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This area of the program investigates how the Coastal IFOA multi-scale landscape protections and conditions are adequately protecting focal species and their habitat from forestry operations and support their occupancy and persistence in the landscape.

1. Monitoring species occupancy

The program will monitor trends across landscapes and regions for focal fauna species using occupancy modelling. Where species overlap, this information will feed into the cross-tenure, state-wide fauna occupancy monitoring being undertaken for the Forest Monitoring and Improvement Program.

Data on the presence or the absence of focal species across the Coastal IFOA areas will be used to measure occupancy and detect trends over time. Data will be captured through a field-based monitoring program, mainly consisting of remote survey methods throughout the various forest management zones. This will include the use of infrared cameras and acoustic devices but will also require some species-specific methods, including spotlighting for the greater glider (Petauroides volans).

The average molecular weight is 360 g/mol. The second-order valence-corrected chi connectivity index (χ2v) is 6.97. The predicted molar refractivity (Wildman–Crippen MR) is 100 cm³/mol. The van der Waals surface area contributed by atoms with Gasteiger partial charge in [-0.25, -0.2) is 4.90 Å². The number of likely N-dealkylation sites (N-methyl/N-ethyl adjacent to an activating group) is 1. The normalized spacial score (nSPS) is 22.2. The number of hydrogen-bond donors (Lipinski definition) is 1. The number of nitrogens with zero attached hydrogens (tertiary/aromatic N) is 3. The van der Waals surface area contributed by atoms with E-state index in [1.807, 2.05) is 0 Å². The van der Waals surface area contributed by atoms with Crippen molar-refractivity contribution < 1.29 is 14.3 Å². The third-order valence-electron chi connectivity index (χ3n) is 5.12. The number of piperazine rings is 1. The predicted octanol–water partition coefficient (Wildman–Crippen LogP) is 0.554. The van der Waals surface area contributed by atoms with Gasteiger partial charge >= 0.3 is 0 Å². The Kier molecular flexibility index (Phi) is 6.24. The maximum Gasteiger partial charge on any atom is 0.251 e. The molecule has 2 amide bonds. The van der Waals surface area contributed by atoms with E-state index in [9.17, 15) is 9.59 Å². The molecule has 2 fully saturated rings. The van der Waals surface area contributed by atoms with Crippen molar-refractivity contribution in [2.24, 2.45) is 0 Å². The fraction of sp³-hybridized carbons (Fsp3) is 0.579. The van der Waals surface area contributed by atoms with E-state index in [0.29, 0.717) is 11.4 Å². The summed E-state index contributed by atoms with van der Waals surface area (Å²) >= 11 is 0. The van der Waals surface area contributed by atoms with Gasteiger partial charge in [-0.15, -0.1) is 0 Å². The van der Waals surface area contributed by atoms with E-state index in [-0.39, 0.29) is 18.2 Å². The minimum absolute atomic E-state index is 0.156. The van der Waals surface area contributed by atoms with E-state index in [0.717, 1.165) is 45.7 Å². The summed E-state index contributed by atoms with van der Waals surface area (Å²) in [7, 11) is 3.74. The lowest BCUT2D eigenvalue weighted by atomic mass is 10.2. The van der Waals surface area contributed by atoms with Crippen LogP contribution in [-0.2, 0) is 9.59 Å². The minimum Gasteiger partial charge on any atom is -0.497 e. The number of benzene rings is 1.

1.1 Fauna monitoring on North Coast forests


The NSW Forestry Corporation of NSW and the NSW Department of Primary Industries are now monitoring fauna species occupancy on north coast state forests and other tenures.

This work builds on a three-year study of koala occupancy in hinterland forests between 2015-2017 undertaken by the same researchers. Four years of pre-fire data provides a strong base-line for ongoing koala monitoring and assessing the impacts and recovery from the 2019 fires in these forests.